Daniel Lende over on Neuroanthropology has kept pace with a number of posts updating coverage, and offering critical, constructive, and even humorous follow-ups. Lende's first post,"Anthropology, Science and Public Understanding" remains the most complete list of coverage of the issue and includes a brief commentary, some early summary, and a regularly updated list of links to others. My post first came up in an early article on Inside Higher Ed, and commentary on the issue has since reached CNN, two pieces in the NY Times (first & second), and the Brian Lehrer Show (listen below), where Hugh Gusterson, executive board member of the AAA, and Peter Peregrine, president of the Society for Anthropological Sciences attempt to talk through what has often been described as a split in the discipline.

Listen to Gusterson and Peregrine on the Brian Lehrer Show on WNYC

I'm not going to recap the events surrounding the issue, as that has been done by Daniel Lende in his post, "Anthropology, Science, and the AAA Long-Range Plan: What Really Happened". This piece also includes a handful of interesting and useful comments by members of the executive board of AAA and others. Interestingly, AAA did release a statement on the issue, and publicized a new statement, "What is Anthropology?" Certainly, much of the debate that has played out on various forums around the internet has focused on a dichotomy that some perceive in anthropology, primarily a scientists -vs- anti-scientists split, an us -vs- them characterization. Another great post by Lende, "Anthropology, Science, and Relativism", tackles this characterization, while also expanding on many of the ideas brought up in my original post.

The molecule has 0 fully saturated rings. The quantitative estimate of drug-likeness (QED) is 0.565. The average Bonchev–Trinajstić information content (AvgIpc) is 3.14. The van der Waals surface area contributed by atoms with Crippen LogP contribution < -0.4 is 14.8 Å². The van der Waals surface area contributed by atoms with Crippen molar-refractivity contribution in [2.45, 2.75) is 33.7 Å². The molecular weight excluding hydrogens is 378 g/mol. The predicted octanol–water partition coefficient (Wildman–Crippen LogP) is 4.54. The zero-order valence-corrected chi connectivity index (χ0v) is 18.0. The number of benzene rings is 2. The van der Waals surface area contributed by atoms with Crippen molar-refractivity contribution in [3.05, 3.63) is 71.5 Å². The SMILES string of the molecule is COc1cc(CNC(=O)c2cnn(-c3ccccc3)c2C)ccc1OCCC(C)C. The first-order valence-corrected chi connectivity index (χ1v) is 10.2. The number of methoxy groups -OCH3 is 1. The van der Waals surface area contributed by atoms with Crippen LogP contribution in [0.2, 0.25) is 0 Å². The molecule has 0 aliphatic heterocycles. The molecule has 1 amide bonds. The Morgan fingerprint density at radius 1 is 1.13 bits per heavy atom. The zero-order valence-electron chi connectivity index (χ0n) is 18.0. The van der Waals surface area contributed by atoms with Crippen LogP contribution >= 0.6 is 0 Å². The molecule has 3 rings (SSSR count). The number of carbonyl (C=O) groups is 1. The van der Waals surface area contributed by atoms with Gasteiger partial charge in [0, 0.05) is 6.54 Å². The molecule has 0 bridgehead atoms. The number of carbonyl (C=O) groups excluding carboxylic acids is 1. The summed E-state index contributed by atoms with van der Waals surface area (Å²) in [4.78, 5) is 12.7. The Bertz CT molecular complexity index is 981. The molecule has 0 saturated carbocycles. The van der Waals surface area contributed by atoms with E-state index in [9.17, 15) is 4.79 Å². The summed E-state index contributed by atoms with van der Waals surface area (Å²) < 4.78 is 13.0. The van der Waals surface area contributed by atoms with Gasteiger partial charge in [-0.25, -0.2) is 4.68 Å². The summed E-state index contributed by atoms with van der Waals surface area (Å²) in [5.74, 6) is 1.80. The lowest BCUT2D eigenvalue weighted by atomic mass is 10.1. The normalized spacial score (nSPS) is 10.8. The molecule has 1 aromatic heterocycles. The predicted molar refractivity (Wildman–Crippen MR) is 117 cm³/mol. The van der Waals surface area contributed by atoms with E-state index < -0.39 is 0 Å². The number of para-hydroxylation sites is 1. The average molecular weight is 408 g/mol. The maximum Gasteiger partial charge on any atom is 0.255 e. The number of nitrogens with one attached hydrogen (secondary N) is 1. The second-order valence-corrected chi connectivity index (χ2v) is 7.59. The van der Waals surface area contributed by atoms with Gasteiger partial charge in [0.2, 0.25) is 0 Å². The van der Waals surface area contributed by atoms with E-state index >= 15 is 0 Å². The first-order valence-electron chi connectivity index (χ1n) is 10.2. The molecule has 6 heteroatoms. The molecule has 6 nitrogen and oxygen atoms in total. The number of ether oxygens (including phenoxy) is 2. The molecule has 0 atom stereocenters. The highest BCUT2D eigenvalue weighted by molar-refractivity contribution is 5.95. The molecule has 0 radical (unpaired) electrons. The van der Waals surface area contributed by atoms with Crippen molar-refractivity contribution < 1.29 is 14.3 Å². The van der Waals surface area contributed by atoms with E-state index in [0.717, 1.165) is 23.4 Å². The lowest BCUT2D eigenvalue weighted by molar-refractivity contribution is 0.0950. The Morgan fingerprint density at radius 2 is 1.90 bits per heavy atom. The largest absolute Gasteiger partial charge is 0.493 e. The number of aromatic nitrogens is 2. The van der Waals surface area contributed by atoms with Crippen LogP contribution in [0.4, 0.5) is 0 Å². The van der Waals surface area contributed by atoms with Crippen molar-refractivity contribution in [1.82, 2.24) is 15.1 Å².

In the end, I think this "controversy" was probably blown a bit out of proportion. As many people have noted, the number of anthropologists who are anti-science are few and far between. In fact, there haven't been any explicitly anti-science responses from an anthropologist to any of the numerous articles and posts that I read through. In fact, the split between science and anti-science in anthropology doesn't actually seem to exist. What has become evident however, is a certain fear - held by many scientists (anthro and non-anthro alike) - that appears to arise from the idea that science may not be the only valid way of understanding the world around us. It can be argued that this fear has resulted in much of the harsh and aggressive backlash against what has been poorly constructed as an anti-scientific position. As seen in many arenas of public life, engaging with others who are coming from a position of fear is difficult at best, and oftentimes hopeless.